Monday, 2 July 2007
New Leader, same old New Labour
The public are fed up with spin and lies, so it is no wonder that Gordon Brown's recent words promising 'change' and a new 'listening' style of government have gone down well. It is just a great shame that so many people have been sucked in by this dishonest charade. Gordon Brown has played a key role in Labour's antidemocratic reform over the last ten years, and judging from his actions he promises to push yet more reform through in this rather antidemocratic manner for as long as he posssibly can.
If you thought Gordon Brown as leader meant an end to unelected unaccountable cronies running the country, then think again because Gordon is assembling an array of 'yes' men who would not dare stand in the way of his grandiose plans and ironically he calls these men 'the ministers of all the talents'; it really does take some talent to unquestioningly follow orders and please the boss with a 'yes sir, three bags full sir' response every time.
Sir Ara Darzi appears to be one of these compliant 'yes' men, a man who poses as an objective voice but in reality he has been supplying the government with what it wants to hear for several years now. Sir Ara was handed his first role in 2002 and was asked to conduct an emergency review of services in Darlington and Durham county by the health authority. Unsuprisingly Darzi's report told the health authority exactly what they wanted to hear, even though the vast majority of local medical opinion felt his suggestions were flawed and unsafe. Darzi's plan silenced the criticism of clinicians and managers by forcing a merger of the two Durham Trusts. The North Durham trust chairman, a local Labour councillor called Kevin Earley, was sacked after speaking out, while the able CEO of the Northern Durham trust was also moved out. The sacking of Earley did attract a bit of attention in Parliament though.
A rather similar situation repeated itself a few years later involving Sir Ara Darzi, this time it involved the 'reconfiguration' of acute hospital services in Hartlepool and North Tees. Again Sir Ara's report came up with a report in which the medical community had absolutely no faith:
'but to the medical profession I am afraid that it was an outright disaster.'
Again it was a case of Sir Ara providing what was wanted to be heard, even though this appeared to be a clinical disaster area. The Darzi report conveniently came just before a Labour election victory, only for a maternity unit to close just after this election victory. The conservatives see Darzi as a man who serves up exactly what his masters order:
Mr. Lansley: "It does not clear it up at all. The hon. Gentleman implied that I somehow misrepresented the situation. It is very straightforward. The Prime Minister went to Hartlepool. He said that there was no question of the general hospital in Hartlepool closing or being run down. The truth of the matter is that the North Tees review had proposed that it should be run down and eventually closed and that a new hospital should be built. The Department of Health put in Sir Ara Darzi, who seems to be its spokesman of choice for this purpose, in order to try to keep the hospital going. He said that it could be kept going. The matter then went to the IRP and the IRP went back to the North Tees review. According to the IRP, the hospital will be run down and then closed."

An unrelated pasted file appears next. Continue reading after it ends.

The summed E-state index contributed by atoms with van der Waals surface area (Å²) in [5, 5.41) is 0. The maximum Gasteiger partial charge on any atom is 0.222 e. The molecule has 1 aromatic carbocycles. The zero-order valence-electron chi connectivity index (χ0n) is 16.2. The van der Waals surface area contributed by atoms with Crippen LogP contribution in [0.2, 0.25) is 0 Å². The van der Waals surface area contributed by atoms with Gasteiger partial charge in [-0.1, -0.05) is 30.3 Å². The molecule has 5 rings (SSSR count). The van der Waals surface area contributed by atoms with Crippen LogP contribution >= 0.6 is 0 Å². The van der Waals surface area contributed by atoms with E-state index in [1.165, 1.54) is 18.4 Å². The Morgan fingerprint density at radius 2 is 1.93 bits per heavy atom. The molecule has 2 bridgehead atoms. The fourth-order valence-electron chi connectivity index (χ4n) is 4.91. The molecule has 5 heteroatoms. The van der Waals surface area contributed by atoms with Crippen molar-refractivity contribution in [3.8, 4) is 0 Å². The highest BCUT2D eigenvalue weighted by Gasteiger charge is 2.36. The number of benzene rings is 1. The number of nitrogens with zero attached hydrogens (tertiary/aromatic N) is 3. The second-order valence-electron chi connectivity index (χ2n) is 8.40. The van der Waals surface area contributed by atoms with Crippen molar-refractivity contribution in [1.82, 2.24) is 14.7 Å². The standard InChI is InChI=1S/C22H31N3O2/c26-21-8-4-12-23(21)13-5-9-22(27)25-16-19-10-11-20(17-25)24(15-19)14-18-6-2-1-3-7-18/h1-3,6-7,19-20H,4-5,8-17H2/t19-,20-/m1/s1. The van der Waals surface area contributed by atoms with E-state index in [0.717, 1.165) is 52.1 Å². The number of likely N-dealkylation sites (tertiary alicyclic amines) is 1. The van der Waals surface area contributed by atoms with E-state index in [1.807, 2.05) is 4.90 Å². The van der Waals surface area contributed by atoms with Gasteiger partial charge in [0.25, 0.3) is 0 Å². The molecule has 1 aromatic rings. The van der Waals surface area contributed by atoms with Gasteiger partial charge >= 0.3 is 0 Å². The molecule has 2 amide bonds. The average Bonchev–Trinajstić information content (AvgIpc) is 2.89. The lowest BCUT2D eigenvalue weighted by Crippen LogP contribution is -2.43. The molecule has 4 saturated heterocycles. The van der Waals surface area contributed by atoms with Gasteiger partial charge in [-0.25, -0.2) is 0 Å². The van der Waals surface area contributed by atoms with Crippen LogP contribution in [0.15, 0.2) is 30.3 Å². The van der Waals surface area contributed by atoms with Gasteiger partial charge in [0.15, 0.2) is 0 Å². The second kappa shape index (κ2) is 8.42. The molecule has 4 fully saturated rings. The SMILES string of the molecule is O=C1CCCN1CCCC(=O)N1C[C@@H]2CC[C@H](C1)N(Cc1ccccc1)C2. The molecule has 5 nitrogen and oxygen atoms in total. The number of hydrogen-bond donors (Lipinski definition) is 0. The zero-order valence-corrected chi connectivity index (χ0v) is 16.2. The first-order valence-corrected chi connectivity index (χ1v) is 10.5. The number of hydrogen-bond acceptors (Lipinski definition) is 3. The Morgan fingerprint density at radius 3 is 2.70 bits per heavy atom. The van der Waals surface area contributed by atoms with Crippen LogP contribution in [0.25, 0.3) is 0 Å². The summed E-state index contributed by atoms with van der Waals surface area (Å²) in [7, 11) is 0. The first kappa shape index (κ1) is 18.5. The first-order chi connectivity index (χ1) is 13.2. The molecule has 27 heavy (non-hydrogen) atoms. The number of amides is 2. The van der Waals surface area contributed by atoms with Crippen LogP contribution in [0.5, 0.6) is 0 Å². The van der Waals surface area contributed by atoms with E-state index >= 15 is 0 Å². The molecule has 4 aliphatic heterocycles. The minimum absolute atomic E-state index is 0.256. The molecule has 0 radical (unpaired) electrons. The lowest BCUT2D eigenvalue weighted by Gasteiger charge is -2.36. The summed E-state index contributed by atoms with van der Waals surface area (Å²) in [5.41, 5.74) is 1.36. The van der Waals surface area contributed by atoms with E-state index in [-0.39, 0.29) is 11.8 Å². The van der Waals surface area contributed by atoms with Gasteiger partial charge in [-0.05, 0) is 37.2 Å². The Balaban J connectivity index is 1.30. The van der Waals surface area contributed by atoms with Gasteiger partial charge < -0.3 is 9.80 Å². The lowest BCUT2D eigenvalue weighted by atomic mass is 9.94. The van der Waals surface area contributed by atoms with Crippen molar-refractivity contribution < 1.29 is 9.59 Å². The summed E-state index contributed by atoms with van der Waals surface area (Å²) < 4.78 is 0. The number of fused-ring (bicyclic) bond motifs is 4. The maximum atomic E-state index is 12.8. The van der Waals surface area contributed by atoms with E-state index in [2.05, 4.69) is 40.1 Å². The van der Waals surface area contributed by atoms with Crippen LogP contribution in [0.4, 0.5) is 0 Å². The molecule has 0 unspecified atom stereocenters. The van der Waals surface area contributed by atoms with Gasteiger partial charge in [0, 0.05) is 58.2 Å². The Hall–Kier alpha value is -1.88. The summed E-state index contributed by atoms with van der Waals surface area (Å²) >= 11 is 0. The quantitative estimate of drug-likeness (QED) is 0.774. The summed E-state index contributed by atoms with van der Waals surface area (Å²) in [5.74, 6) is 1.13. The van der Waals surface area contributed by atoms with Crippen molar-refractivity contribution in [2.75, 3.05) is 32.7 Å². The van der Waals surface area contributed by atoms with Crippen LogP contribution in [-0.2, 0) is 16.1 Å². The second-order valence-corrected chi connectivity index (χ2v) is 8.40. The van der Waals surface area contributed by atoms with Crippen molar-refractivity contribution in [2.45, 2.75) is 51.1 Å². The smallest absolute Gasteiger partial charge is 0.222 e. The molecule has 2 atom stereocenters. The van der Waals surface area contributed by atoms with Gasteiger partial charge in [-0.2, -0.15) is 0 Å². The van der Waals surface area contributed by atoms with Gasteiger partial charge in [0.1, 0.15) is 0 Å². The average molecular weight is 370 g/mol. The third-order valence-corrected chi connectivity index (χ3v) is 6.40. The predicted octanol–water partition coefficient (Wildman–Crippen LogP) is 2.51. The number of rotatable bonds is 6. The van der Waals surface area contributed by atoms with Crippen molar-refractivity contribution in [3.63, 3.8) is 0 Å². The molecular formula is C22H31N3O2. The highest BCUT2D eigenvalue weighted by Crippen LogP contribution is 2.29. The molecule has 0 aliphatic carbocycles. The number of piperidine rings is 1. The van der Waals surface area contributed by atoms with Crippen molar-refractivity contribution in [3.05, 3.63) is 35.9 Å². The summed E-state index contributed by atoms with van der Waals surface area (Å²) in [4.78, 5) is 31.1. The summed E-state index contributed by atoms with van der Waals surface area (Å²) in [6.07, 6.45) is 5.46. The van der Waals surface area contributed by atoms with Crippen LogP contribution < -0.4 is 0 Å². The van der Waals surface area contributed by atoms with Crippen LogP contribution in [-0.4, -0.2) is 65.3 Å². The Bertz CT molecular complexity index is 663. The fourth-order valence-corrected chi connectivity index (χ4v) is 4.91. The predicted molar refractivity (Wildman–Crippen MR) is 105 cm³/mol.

In fact Sir Ara's words have been used as a crutch in the Commons by none other than the ex-Secretary of State for Health, Patricia Hewitt:
Hewitt: "Professor Sir Ara Darzi, one of our country’s leading surgeons, who is conducting a review of health care across London, has summed up the changes that are taking place very simply:“health services as close to people’s homes as possible...in hospital where necessary”."
You would never guess that his latest offering seems to be proposing yet more of the same, this time in London. Again a report is produced based on the most scanty of evidence bases, and conincidentally it says exactly what is wanted to be heard by those on high. The 'bonkers' nature of proceedings are explained below by Mike Grapes MP:
Mike Gapes MP: "There is something bizarre about the process. On11 December, the chief executive of the NHS London region, Ruth Carnell, sent a letter to all London Members of Parliament in which she said that the NHS London region is commissioning a major document from Professor Sir Ara Darzi setting out a framework for “radical thinking about how to deliver services” across London. That is to be published in spring 2007 and a final health strategy for London will be published in the summer. That seems bizarre and absurd: one starts the process to carry out cuts in services in one part of London and then one decides the strategy for the whole of London. It is bonkers."
There is another far more cynical explanation of events that does not need to be spelt out by myself in absolute terms. It does seem more than coincidence that clinicians and the public are being ignored in every single consultation, while clinically dangerous cost cutting reconfigurations seem to go hand in hand with the government's centrally enforced NHS deficits; meanwhile the 'ministers of all the talents' provide the objective justification for this cruel charade. It seems that under Gordon nothing will have really changed:
Stephen O'Brien MP: "We have seen Ministers and Cabinet Ministers running around seeking to defy their own Government policy. That may be collective hypocrisy, rather than collective responsibility, but I hope that at last they will now listen in order to make reconfiguration respond to the demands of patients, rather than simply to act as an emergency outlet for their financial mismanagement."